Thursday, July 30, 2009

Jesus' Dragon

On my desk, waiting to be lovingly displayed on my office wall with others of a similar vein, is a picture of a dragon. The Little One is enamored with all things dragon. This one is purple (her signature color) with green eyes, horns, and talons. It is hovering in a dark sky among dark clouds and lightning bolts. Blue, orange, and yellow fire is shooting from it's mouth and nostrils.

Below Sir Dragon is a green field dotted with itty little bitty figures. Many of these figures are engulfed in flames, along with the the homes and trees nearby. Like most moms into whose hands a drawing is thrust while trying to find the car keys at the bottom of a purse, I glanced at it rather quickly. I was aghast at the violence portrayed, and I remarked to The Little One that she doesn't usually draw such angry dragons.

She patiently explained that the figures at the bottom were demons (a closer inspection indeed revealed little horns on their heads). She said the dragon was helping rid the world of evil. "It's Jesus' dragon, Momma."

You know... Jesus might could use a dragon.

Tuesday, July 14, 2009

An Anniversary

There's this boy I know. He's handsome and polite and Southern, and he has this smile... I'm pretty taken with him.

Some time ago, around this time of year, we stood facing one another, and suddenly we knew. It was one of those heart-in-your-throat, butterflies-in-the-stomach, sweaty-palms moments. I don't think a single intelligible word was uttered. Nothing has been the same since that day.

We actually knew one another for a while before we became "we." Admired each other from afar, you might say. But we were each closing the door on other relationships, tying up loose ends. And we were in the throes of redefining ourselves.

Let's just say that the romance has been as imperfect as the two individuals that came crashing together that summer. At times we are intertwined, connected in a profound way. At other times we are miles apart.

You see... I'm not easy. There's this neatly manicured wall. It appears solid, and I guard it fiercely. But if you peer between the cracks you find a real mess inside. The girl within the walls is broken and jumbled from one too many shakings. There may still be some good stuff in there among the shards and the dust, and the boy is brave enough to search for it when no one else will.

I wear a ring on my third finger. I wear it always, even when things are unpleasant between us. It is constant and precious, and it symbolizes forever, and that is how I like to think of us.

I haven't spent much time with the boy lately. There is work and clients and children and church. And walls. In my heart I know that things will settle, and we will have more time for one another. But he is a stubborn boy, and I lack the confidence to encourage him.

I'm not sure this boy reads my blog anymore, but if he does I want him to know that he is my last thought when the night closes around me and my first thought when the sun rises above the horizon.

Happy anniversary, my love.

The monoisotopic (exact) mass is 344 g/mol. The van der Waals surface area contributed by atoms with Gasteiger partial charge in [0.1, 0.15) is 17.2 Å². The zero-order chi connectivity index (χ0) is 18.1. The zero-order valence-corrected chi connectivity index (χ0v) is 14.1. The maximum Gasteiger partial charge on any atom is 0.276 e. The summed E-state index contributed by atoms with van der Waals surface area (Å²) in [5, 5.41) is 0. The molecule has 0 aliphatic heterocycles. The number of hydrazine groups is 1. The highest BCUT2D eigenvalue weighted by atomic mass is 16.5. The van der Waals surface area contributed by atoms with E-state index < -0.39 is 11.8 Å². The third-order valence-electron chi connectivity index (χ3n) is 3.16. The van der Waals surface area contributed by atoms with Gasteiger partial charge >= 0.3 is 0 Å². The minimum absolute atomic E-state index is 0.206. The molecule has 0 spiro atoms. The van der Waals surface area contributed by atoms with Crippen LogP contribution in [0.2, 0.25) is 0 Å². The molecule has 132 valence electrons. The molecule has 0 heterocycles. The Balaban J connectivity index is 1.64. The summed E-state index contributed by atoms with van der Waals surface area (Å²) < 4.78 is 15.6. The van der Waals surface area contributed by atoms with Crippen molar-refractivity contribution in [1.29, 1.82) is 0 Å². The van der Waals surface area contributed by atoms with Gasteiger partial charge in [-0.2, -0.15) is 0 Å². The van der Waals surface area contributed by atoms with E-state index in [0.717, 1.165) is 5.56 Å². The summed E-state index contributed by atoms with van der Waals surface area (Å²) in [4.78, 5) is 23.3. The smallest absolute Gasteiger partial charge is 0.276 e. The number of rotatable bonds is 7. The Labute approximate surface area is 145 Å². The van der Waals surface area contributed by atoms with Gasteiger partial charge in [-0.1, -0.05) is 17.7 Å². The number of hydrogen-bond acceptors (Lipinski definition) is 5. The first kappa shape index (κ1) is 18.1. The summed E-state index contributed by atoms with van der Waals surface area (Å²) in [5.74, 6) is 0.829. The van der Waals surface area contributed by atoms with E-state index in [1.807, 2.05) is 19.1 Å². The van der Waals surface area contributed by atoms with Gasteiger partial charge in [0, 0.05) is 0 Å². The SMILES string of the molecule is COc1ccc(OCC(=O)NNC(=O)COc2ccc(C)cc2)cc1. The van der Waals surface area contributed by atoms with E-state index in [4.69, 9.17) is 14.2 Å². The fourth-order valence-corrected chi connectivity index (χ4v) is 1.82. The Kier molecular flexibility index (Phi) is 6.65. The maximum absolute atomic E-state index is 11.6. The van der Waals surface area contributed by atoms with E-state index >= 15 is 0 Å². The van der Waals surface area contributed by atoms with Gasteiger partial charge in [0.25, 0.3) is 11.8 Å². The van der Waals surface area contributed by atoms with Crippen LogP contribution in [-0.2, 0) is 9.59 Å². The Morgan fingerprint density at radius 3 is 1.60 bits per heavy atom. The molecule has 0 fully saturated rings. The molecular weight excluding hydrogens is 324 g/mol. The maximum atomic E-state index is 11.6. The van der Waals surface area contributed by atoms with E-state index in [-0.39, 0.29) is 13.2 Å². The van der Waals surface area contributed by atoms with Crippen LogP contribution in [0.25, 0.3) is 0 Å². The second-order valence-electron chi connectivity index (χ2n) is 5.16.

Tuesday, July 7, 2009

Thursday, July 2, 2009


Sometimes it seems to me that we live in a disposable society. Paper plates, Styrofoam cups, and plastic eating utensils make meals quick and easy. No one uses handkerchiefs anymore now that facial tissues are so readily available. We throw them away, and they are no longer our problem.

How simple it appears to apply that same mentality to all areas of our lives. When something (or someone) is no longer useful/attractive/clean/strong/desirable/convenient/new enough, we toss it aside. Couch looking a little worn? Get rid of it. Cat acting jealous of the new baby? Well, he's gotta go. Girlfriend didn't turn out to be as fun as you'd hoped? Dump her.

Everywhere we turn there are avenues for parting with that which no longer interests us. There are yard sales in neighborhoods every weekend. We advertise our "gently used" items on websites like Craig's List and Freecycle. When all else fails, drag it to the curb. Ever watch a toddler shove things off her plate and onto the floor because she doesn't want to eat it? It's a lot like that.

Inanimate objects don't care what happens to them after they've served their purpose. But living beings do. Kids and dogs who have become too difficult for their caregivers to handle don't enjoy bouncing from place to place, and their behavior shows it. Old senile Uncle Ezra doesn't want to leave his lifelong home and move into a nursing facility. Why do you think he refuses to get out of the car?

What we rarely stop to consider is that just because something is no longer our problem doesn't mean that no one else has to deal with it. Someone has to haul off our trash once a week. Unwanted kids and pets aren't allowed to just wander the streets. The homeless are herded around town like cattle. And that used-up girlfriend? Well, the next guy that takes her better be ready to help her with her baggage.

I don't believe anyone chooses to outlive their "usefulness." My clients who suffer from depression often express feeling as if they no longer have a purpose in life. They say that sometimes they just can't think of a reason to go on living. I can't help but wonder how many times they've found themselves sitting on the curb.